Book Review : Blake Butler - Scorch Atlas (2009)
I've always been vocal about my admiration for the work of Atlanta-based author Blake Butler. He wrote books such as There is No Year, Sky Saw, Anatomy Courses (written with my favorite internet movie critic Sean Kilpatrick), Ever, a memoir on insomnia called Nothing and a certain novel titled 300,000,000, which I still can't shut up about two years later. The book everybody talks about whenever Butler is discussed, though is a novel-in-stories titled Scorch Atlas, which he published in 2009 with Featherproof Books. It definitely is more accessible than other material I've previously read from Blake Butler *, but where does it stand in his tormented and thoroughly unique legacy of existential terror? Well, let's get into it....
Scorch Atlas is a string of stories about nondescript families suffering through ordeals of similar nature, notably a plague that deforms bodies and what seems to be a catastrophic hurricane. The nature of these are never revealed or even researched. They happened and it's all there is to it. People are dealing with the horrible consequences. An interesting (and very Butleresque) wrinkle to Scorch Atlas is that it's not clear WHO is suffering either. Names and dialogues are scarce in the book. The families are often referred to by their traditional role in the nuclear unit: the mother, the father, the son, etc. It's something that also came up in Anatomy Courses, which was published three years later. The people in Scorch Atlas are suffering through ordeals than have no control over or understanding of.
My favorite story in Scorch Atlas ended up being Water Damaged Photos of Our House Before I Left It, where an unnamed narrator is taking inventory of distorted memories of a previous life swept away by the flood. The surreal nature of the photos juxtaposed to the maniacal care the narrator is filing them with creates such a strange and compelling emotional tension that makes the story instantly compelling. The Disappeared also worked a number on me by the way it depicted the hostility and tyranny of normalcy. The vision of the gym teachers forcing the father to shoot free throws to prove he's a man and the surreal way society ostracized the suffering family like they were toxic waste instead of trying to help created the desired shocking effect. If you guys are fans of film director David Lynch, these stories will undoubtedly interest you.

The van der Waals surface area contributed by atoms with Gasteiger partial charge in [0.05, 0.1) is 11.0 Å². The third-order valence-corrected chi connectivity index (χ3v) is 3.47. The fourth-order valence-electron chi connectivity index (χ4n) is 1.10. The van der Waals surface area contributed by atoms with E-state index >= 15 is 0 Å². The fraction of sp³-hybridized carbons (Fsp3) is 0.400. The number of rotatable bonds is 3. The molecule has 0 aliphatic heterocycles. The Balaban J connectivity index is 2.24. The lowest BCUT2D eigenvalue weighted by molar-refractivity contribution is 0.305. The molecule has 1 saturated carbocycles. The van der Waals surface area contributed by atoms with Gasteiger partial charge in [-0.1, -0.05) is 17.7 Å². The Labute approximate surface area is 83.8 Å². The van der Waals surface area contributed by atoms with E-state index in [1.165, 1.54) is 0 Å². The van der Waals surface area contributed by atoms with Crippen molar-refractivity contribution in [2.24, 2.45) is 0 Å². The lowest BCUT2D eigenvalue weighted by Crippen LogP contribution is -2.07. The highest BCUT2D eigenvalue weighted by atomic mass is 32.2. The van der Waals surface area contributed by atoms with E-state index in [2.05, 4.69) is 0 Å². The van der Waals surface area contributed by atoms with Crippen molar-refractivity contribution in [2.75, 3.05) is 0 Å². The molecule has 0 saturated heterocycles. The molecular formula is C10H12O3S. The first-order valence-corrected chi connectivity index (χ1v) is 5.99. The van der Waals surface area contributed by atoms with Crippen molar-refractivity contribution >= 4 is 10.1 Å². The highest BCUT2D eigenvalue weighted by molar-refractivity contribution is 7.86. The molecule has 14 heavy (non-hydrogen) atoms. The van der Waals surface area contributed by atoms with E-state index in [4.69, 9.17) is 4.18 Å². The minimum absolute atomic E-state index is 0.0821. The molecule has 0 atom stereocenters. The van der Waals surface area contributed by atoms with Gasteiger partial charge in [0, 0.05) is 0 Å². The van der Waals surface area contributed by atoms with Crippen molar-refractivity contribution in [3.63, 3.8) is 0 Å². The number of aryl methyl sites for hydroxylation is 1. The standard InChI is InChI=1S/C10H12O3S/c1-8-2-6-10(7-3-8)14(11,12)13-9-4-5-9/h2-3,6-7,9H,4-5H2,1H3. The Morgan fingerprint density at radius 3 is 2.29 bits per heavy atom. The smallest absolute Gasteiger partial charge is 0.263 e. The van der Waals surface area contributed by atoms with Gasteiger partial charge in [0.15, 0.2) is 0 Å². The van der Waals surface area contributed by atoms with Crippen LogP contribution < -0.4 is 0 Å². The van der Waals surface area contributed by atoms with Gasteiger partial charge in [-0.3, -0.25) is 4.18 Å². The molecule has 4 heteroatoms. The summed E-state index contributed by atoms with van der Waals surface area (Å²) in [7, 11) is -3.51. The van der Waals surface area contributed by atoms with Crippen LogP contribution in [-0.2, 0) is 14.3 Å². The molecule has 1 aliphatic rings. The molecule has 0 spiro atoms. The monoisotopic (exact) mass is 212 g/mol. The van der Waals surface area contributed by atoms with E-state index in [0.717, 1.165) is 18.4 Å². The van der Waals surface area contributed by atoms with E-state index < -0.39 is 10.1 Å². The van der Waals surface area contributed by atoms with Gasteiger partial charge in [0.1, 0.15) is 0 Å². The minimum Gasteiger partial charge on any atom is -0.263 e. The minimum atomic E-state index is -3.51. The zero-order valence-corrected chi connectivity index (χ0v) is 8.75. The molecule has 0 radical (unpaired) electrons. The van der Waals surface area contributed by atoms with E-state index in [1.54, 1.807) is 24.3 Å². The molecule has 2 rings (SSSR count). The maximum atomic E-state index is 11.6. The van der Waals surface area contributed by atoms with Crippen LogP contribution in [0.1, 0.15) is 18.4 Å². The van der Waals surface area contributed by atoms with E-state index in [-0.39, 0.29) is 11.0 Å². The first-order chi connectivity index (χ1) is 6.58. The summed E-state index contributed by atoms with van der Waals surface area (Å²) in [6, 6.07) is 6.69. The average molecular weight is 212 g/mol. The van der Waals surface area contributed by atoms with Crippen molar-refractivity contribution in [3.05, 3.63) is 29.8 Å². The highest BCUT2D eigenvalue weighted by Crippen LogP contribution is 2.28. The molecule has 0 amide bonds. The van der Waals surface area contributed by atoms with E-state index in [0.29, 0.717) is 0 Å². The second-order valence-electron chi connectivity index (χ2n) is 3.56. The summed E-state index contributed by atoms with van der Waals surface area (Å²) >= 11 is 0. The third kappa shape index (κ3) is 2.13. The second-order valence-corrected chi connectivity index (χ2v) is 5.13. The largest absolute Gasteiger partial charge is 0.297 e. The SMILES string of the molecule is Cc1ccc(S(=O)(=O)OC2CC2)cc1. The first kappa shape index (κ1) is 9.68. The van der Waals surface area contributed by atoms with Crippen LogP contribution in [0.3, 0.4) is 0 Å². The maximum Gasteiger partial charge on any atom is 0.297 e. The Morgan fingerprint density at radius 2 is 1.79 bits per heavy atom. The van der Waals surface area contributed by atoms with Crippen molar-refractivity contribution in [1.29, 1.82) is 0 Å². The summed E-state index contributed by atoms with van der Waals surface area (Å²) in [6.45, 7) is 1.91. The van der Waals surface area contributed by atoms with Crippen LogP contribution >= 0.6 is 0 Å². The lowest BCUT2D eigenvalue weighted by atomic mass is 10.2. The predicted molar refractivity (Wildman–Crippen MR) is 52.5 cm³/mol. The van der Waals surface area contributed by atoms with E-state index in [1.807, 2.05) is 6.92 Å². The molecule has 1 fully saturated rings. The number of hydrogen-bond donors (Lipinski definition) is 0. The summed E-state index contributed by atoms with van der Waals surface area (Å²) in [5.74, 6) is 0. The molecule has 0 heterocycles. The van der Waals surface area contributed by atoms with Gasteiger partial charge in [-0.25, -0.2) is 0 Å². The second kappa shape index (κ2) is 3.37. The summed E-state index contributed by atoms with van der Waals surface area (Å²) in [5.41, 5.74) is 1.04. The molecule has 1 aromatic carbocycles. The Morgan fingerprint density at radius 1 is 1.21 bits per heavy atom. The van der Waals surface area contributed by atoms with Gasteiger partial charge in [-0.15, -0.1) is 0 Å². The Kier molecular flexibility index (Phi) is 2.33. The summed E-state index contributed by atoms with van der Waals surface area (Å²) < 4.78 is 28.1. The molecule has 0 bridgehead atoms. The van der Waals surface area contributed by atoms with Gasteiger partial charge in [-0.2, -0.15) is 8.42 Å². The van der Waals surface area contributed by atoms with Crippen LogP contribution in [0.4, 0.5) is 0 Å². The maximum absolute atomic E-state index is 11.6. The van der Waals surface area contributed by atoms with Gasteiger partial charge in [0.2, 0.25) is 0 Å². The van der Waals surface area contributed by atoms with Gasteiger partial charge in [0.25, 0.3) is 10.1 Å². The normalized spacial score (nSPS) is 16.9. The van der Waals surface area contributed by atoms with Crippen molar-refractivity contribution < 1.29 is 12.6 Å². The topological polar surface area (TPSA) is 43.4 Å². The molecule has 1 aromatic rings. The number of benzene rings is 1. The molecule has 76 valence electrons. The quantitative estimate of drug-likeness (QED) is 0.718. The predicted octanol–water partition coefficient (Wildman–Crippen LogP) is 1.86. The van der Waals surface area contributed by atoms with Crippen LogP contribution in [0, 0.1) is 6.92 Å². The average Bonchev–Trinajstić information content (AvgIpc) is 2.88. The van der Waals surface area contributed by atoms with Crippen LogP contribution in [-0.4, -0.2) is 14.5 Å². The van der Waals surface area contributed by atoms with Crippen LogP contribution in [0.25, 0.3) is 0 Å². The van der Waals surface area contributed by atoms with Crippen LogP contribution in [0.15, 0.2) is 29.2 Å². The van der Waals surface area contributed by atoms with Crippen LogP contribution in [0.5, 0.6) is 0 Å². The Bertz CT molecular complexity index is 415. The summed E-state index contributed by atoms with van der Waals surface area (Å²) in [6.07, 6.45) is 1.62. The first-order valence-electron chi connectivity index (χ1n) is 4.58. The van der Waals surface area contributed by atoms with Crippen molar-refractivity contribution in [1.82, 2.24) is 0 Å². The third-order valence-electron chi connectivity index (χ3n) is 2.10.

There were several other stories in Scorch Atlas which had fascinating elements to them. Damage Claim Questionnaire explored the inherent tension between the two most common verbs in the English dictionary: being and having. Television Milk, one of the most talked about stories in Scorch Atlas, is one of the most terrifying portraits of domesticity I've ever read. It also explores the frail nature of reality perhaps better than any other stories in the collection. There is a proliferation of mothers in this book. The narrators of several stories are themselves mothers and it never is the soothing and life-affirming experience it is supposed to be and it perhaps is best illustrated in Want for Wish for Nowhere, a body horror story that you mind will unfortunately not let you forget anytime soon.
I know nothing even remotely similar to the experience of reading Blake Butler. It's like visiting a different planet that mirrors your most intimate fears. Parallels with the writing of Cormac McCarthy have become a cliché for reviewers, but it feels pertinent for this book. Both writers share the same alien quality. It doesn't speak directly to you, but there is a terrifying and inescapable truth to his vision. I've interviewed Butler earlier this year and while the conversation left me with many other questions, reading Scorch Atlas made it clearer to me how his vision evolved from witnessing the apocalypse to actively ushering it in 300,000,000. I didn't think I would ever say that about Blake Butler's writing, but Scorch Atlas is as good as any introduction to his writing. I enjoyed it like I enjoyed anything he's ever written, including his dadaist tweets.
* If you want to challenge yourself with something difficult to read, try this.